Is it right under your nose?

What I’ve seen in my many years working with ‘successful’ people from different walks of life is that we often don’t notice what we’re good at. That sounds odd right? But when we’re good at something it just feels like something we do and because it comes easily we forget that it’s not something that everyone can do. As a result, we don’t make the most of these strengths or leverage our full capability.

Aside from the arrogant or narcissistic few who flaunt and overblow their capabilities, most people underplay or fob off their strengths. When they get a report output from a profile (which details various areas of personality, strengths and areas for development), they dive straight into what they are not doing well and dismiss the things that they are good at. While looking at how they can grow is helpful, like most things in life balance works best and only focusing on areas for development doesn’t allow us to reach our full potential.

One lady I coached, a senior executive in a FTSE 100, completely overlooked her capability to skilfully read her environment and navigate politics. Her core strengths was her ability to resolve issues between members of the board, to get people talking to one another about problems, to find her way around blockers in order to deliver her own agenda and enable others to fulfil theirs. Her response to this observation was “That’s just what I do, I’ve always done that, there’s nothing special about it”. But having seen hundreds of leaders up close and personal, I know that this is something a large number  desperately strive to achieve what she was ‘just doing’. Take for example the exceptionally bright high potential guy who has an IQ that’s through the roof but struggles with anything that involves EQ. Or the older executive who has always delivered through telling others and following the rules who now struggles to adapt to the ever-changing demands of todays’ fast paced environment.

The point is, we all have strengths that we take for granted that we are unaware of because they come so naturally. While the humility that accompanies this is appealing, without awareness of our strengths we can’t fully leverage them so we are doing ourselves and others a disservice. For example, I always loved psychology and studied it at University. I also had an interest in business so I did a business masters. The mistake I then made was to do what I thought was the ‘best thing to do’ – joining a business consultancy as a graduate. But this didn’t make use of my natural strengths and interests. As I gradually become more miserable and found myself chasing any elements of projects which lent themselves to the business psychologists view of the world I went back to University so that I could become a Chartered Psychologist. I love what I do and although I have self-doubts like anyone, if I hadn’t pursued this career I wouldn’t have been able to help all the people that I have (I know this as I’ve been lucky enough to have had feedback), I wouldn’t have written a book that I hope to help even more people with and I wouldn’t have been able to inadvertently influenced many people who work for the leaders I work with. I would have just been a reasonable management consultant, not an exceptional one, and not fully making use of being able to read and empathise with others. I don’t hold myself up as a gleaming example, I’m still trying to find exactly what it is I’m good at. For example, although public speaking about topics that I’m passionate about gives a far better output than when I try and fit purely with a clients needs, I still tend to focus on the latter.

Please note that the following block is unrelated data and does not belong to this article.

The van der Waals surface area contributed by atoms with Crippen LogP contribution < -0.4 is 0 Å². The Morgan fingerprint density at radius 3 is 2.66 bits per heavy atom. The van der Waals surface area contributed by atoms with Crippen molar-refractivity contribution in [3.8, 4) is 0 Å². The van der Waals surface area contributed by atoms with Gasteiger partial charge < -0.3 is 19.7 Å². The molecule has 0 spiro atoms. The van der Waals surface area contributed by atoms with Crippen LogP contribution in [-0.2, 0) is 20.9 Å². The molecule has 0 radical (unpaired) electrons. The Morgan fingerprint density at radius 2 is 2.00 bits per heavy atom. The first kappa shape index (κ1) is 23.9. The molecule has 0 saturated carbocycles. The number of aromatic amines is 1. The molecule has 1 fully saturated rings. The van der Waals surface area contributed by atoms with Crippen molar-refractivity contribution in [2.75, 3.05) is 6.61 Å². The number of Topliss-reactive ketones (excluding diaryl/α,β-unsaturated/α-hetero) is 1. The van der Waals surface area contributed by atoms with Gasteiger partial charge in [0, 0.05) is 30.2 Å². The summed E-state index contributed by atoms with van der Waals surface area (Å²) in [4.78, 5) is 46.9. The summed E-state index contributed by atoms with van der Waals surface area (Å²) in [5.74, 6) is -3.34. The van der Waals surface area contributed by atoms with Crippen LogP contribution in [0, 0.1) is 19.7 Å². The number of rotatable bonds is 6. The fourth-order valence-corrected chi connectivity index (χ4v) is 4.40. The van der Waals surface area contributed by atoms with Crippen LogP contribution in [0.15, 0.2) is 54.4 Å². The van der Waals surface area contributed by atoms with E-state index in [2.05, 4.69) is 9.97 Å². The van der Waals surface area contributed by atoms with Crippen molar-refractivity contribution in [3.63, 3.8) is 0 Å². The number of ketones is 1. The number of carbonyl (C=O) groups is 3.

Although I advocate finding strengths and using them, I don’t  believe we fulfil our potential by ignoring our weaknesses. It’s important to know what we’re not so good at, not so that we then throw ourselves into a role that forces us to get better, but so we can remain aware of the things that may trip us up or have a negative impact on others and do our best to mitigate them. So, we can find people to help fill in the gaps on areas we’re not so good at. Also, so we can seek to refine those areas that are most relevant to what we’re doing.

 

  • What are your strengths – the things that you’ve always just be able to do naturally? If you’re not sure ask people who know you really well.
  • What knowledge do you have that other people don’t and how can you use that to help achieve your own goals and help others to achieve theirs?
  • How can you apply your strengths to the goals that you want to achieve?

 

Explore your own strengths by reading:

Defining You: Discover telling insights into your behaviour, motives and results to unlock your full potential by Fiona Murden – available at amazon.co.uk, Waterstones, WHSmiths and Foyles in the UK.

From July 24th 2018 Defining You will also be available across the English speaking world e.g. amazon.com, amazon.au, amazon.ca

Defining You gives unique access to an online psychometric test providing a full personalised professional report.

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